Renfrewshire Council

Payment options for your gas and electricity bills

There are many ways to pay for your fuel. It's important to select the most suitable for your own individual circumstances and discuss this with your chosen fuel supplier.

Quarterly / Bi-monthly credit

You will receive a bill from your supplier every 2-3 months.

Advantages: You only have to think about a bill when it arrives

Disadvantages: It's difficult to budget due to large difference between winter and summer bills

Who this may suit: Homes with a stable income. Homes whose income can easily accommodate fluctuating bills.

 

Monthly Direct Debit from your bank

Money is taken directly from your bank to cover the bills

Advantages: Not worrying about large bills. Lower unit charges or discounts for direct debit.

Disadvantages: You must have a bank account. You have to make sure your fuel consumption doesn't go over what you can afford to pay. If you don't have enough in your bank account to cover the bill - you could incur bank charges.

Who this may suit: Homes with a regular income. Those who find monthly budgeting easier than quarterly.

 

Standing Order from your bank

Payment of a set amount every week, fortnight or month - based on what your supplier estimates you use.

Advantages: Payment is the same all year round.

Disadvantages: Must have bank account. Must make sure consumption doesn't exceed payment. If you've not got enough in the bank to cover the payment, you may incur bank charges. Standing Orders don't benefit from discounts. Doesn't encourage estimated bills to be checked before payment.

Who this may suit: Households with a regular income. Those who find monthly budgeting easier than quarterly.  

 

Flexi Plan or Pay as You Go

Pre-payments of different amounts can be made in advance.

Advantages: Flexibility. You can pay money towards your next bill when you have it.

Disadvantages: Have to be careful to pay off the next bill before it's due.

Who this may suit: Those with irregular incomes, such as self employed or those who work varying amounts of overtime. Those on a low fixed income.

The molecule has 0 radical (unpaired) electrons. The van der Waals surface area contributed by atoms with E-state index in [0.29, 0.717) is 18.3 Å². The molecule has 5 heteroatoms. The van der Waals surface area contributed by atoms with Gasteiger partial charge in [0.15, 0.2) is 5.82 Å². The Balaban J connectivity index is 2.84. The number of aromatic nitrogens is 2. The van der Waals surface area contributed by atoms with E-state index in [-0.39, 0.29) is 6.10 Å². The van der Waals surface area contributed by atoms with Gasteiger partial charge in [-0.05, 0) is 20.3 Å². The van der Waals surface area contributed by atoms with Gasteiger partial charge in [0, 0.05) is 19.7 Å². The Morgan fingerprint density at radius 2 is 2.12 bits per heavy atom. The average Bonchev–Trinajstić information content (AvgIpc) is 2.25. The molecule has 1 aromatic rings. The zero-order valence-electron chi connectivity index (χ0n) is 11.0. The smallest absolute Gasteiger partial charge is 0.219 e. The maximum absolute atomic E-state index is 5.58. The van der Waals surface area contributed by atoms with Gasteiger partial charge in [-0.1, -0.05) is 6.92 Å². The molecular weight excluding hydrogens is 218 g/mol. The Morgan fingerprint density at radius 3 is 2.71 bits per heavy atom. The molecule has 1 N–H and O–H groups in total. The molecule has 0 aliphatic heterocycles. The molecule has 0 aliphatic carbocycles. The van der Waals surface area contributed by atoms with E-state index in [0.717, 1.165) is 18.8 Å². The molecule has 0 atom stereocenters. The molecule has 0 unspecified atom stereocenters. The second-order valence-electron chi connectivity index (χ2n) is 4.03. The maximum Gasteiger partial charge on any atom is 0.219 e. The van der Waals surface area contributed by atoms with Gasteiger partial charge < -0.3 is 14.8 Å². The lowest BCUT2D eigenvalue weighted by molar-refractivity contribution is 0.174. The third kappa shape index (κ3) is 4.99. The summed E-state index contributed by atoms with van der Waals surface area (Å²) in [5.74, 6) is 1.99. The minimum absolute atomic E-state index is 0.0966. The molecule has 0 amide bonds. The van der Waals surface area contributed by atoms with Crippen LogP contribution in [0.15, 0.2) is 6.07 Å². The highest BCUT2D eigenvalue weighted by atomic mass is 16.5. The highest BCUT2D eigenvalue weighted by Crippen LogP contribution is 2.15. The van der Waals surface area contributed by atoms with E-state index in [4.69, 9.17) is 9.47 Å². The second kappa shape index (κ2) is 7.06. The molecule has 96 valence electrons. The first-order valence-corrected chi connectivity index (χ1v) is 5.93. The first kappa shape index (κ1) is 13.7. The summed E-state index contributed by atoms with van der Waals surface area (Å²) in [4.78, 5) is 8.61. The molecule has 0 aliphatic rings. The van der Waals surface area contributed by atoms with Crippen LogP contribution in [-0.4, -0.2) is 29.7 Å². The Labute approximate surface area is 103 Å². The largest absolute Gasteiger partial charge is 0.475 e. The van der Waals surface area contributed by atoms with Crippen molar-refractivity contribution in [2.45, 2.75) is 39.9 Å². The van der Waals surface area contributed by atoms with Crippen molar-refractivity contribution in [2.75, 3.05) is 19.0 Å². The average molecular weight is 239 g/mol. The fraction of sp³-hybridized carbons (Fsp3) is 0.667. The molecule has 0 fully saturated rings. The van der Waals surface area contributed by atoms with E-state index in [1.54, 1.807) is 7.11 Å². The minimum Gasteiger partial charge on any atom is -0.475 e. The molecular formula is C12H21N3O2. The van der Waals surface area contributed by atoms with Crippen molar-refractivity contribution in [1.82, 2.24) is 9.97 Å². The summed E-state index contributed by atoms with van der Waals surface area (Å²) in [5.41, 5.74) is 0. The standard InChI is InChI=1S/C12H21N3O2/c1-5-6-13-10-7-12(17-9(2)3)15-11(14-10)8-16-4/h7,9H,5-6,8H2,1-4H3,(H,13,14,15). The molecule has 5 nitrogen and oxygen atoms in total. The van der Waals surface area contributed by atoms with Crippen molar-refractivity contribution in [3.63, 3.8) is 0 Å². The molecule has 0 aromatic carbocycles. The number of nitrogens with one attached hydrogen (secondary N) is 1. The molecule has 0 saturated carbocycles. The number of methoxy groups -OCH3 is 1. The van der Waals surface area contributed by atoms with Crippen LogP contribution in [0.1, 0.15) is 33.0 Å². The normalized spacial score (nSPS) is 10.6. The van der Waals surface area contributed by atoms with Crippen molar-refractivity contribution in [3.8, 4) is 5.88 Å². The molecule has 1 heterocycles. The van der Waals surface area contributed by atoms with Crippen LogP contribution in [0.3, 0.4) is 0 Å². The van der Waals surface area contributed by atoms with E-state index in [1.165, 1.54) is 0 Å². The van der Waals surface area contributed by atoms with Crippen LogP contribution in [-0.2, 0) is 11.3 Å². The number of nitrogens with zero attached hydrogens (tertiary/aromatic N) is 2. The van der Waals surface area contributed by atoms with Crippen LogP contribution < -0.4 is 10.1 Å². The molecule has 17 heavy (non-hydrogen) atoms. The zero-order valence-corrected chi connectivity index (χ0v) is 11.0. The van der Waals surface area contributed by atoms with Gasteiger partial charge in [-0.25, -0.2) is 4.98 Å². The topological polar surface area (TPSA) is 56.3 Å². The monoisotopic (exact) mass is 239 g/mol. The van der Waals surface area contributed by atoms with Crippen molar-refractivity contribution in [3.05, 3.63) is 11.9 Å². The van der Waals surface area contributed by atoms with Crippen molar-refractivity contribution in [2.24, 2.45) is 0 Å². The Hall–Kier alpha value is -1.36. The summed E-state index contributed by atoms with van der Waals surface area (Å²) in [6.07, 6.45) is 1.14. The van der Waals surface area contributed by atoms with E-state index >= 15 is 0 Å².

Budget schemes or 'cashplan' without bank account

Regular payments are made at the Post Office

Advantages: Payment on a regular basis. Can pay at the post office or Pay Point outlet.

Disadvantages: Possible inconvenience and travel costs associated.

Who this may suit: Homes without a bank account. Households who want to pay at regular intervals.

 

Pre-payment meters

Cared are purchased to 'charge up' the meter

Advantages: You pay for your fuel as you use it. You can budget according to your means. You have no large bills to worry about.

Disadvantages:  It's more expensive. If cards aren't sold nearby you, it could be an inconvenience to go and get one.

Who this may suit: Those with easy access to places selling tokens/cards. Those who are in debt (as they can re-pay the debt by topping up the meter).

Fuel Direct

Used for debt repayment by those on income support

Advantages: Payment for current use of fuel and debt taken directly out of benefits. Fuels expenditure and debt repayment are evenly spread.

Disadvantages:  If your current fuel use is more than the amount paid in Fuel Direct - money will still be owed and deductions from your benefit will have to rise.

Who this may suit: Fuel Direct is only for those receiving income support and other qualifying benefits that are in fuel debt.  It's suitable particularly for those with ill health and mobility problems.

 

Energy bills online

Managing your account and paying your bills online.

Advantages: You can pay your bill any time of the day or night. It's quick and easy to manage if you're used to using websites. You can view all previous bills and your consumption. Some companies offer discounts for paying online. It's greener as there are no paper bills.

Disadvantages: Required access to a computer.

Who this may suit: PC users. Environmentally aware energy users.

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